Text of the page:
With Passion for Jesus
Biblical Truth: The risen Lord Jesus holds the keys to victorious living, so He sternly warns believers against growing self-sufficient and becoming spiritually lukewarm.
Jesus is Present Even in Hard Times: Rev. 1:9-11.
 I, John, your brother and fellow partaker in the tribulation and kingdom and perseverance, which are in Jesus, was on the island called
 John identifies himself with his readers in their suffering by calling himself your brother and fellow partaker. He obviously wishes to demonstrate commonality and shared experience in suffering and glory. The three areas of common experience is in the tribulation and kingdom and perseverance. The first term means affliction or distress in general and is the basic term used for the tribulations of the last days. The proper response is perseverance, the major Christian response in the book. This term often speaks of the perseverance of the saints in the face of oppression by the enemies of God, often accompanied by the idea of faithful obedience to God [cf. 2:2,3,19; 3:10; 13:10; 14:12]. It means both to wait upon God and to stand up against the temptations and evil of the world. Its vertical aspect is faithfulness to God, and its horizontal aspect is patient endurance of evil. The central term of the three is kingdom, the sphere within which their patient endurance is to function. In Jesus’ teaching kingdom referred to the inbreaking rule of God that began with His first advent but would not be consummated until His second coming. Christian hope has its basis in the royal reign of Christ. The believer is already participating in the empire of God and Christ, although in the present that shared rule takes the form of spiritual conflict against the satanic kingdom and persecution by the world empire of this age. This is the key to kingdom in Revelation: in the present we are both kingdom and priests [1:6; 5:10] in the midst of the kingdom of evil [17:12,17,18] as we await the appearance of the King of kings [19:16], who will visit wrath upon the kingdom of the beast [16:10] and replace the kingdom of this world with the eternal kingdom of our Lord and of His Christ [11:15; 12:10]. All three (tribulation, kingdom, perseverance) are experienced in Jesus. The identity and union of believers is possible only because of our corporate identity in Jesus. All Christian suffering was interpreted in the early church as a participation in Christ [cf. Rom. 8:17; 2 Cor. 1:5; 4:10; Phil. 3:10; Col. 1:14; 1 Peter 4:13]. In a very real sense, affliction in the name of Christ was perceived as sharing in His life and glory [1 Peter 1:11].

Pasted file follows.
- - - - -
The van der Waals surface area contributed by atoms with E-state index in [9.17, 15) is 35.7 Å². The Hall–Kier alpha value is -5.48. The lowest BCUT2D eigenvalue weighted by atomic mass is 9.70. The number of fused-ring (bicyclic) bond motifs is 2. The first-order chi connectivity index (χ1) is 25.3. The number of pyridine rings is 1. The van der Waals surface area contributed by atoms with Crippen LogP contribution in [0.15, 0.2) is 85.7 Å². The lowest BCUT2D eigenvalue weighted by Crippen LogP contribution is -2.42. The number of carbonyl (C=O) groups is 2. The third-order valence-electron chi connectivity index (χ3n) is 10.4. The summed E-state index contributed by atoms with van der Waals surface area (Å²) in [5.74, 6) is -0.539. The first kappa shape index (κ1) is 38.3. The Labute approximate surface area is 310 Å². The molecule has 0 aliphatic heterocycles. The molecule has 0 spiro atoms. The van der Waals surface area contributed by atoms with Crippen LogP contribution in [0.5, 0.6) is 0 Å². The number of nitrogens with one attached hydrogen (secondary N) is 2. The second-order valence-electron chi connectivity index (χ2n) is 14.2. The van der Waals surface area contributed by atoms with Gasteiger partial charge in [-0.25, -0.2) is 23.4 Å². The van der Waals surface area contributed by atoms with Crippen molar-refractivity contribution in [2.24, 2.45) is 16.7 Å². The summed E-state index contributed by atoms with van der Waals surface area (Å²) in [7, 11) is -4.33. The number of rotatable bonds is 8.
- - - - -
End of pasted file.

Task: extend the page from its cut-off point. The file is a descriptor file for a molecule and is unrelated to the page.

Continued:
[10-11] The phrase, in the Spirit, appears often in the New Testament, sometimes of the inspiration of Old Testament authors [Matt. 22:43] or of prophetic utterance [Luke 2:27; 1 Cor. 12:3] or of spiritual guidance [Acts 19:21]. John was given this vision on the Lord’s day. The metaphor of the trumpet has great significance, for in almost every New Testament occurrence it has eschatological significance as a harbinger of the day of the Lord [Matt. 24:31; 1 Cor. 15:52; 1 Thess. 4:16] or a theophany [Heb. 12:19]. The commission to write is the first of twelve such commands in the book. John then proceeds to enumerate the recipients of this apocalyptic epistle, the seven churches of the province of Asia. The order of the cities is significant, for they form the circular route of a letter carrier beginning at Ephesus and moving first north to Smyrna and to Pergamum, then turning southeast to Thyatira, south to Sardis, east to Philadelphia, and finally southeast to Laodicea. These seven cities were probably chosen because they formed a natural center of communication for the rest of the province.
Jesus is Lord over Life and Death: Rev. 1:12-13,17-18.
 Then I turned to see the voice that was speaking with me. And having turned I saw seven golden lampstands;  and in the middle of the lampstands I saw one like a son of man, clothed in a robe reaching to the feet, and girded across His chest with a golden sash.  When I saw Him, I fell at His feet like a dead man. And he placed His right hand on me, saying, “Do not be afraid; I am the first and the last,  and the living One; and I was dead, and behold, I am alive forevermore, and I have the keys of death and of Hades. [NASU]
[12-13] The key is the verb turned with its double accusative, seven golden lampstands and one like a son of man. The lampstands refer to the seven churches who are depicted as shining lights for God in the midst of a hostile world. Christ, the key figure that will dominate the rest of the chapter, is now introduced. First, He is in the midst of the candlesticks. This indicates that Christ is in the midst of the churches supporting them during trials and persecutions. This begins a progression of images, with Jesus in the middle of the lampstands [1:13], then holding the seven stars in His right hand [1:16; 2:1; 3:1], and finally walking among the seven golden lampstands [2:1]. All three images depict Christ involved in the lives of His people and sovereignly protecting them. Since Christ is Lord over the church, there is also a warning that He can remove them if they do not turn themselves around [2:5]. The son of man is a messianic deliverer who will reign over the people of God. The robe and the sash depicts Christ as an exalted, dignified figure.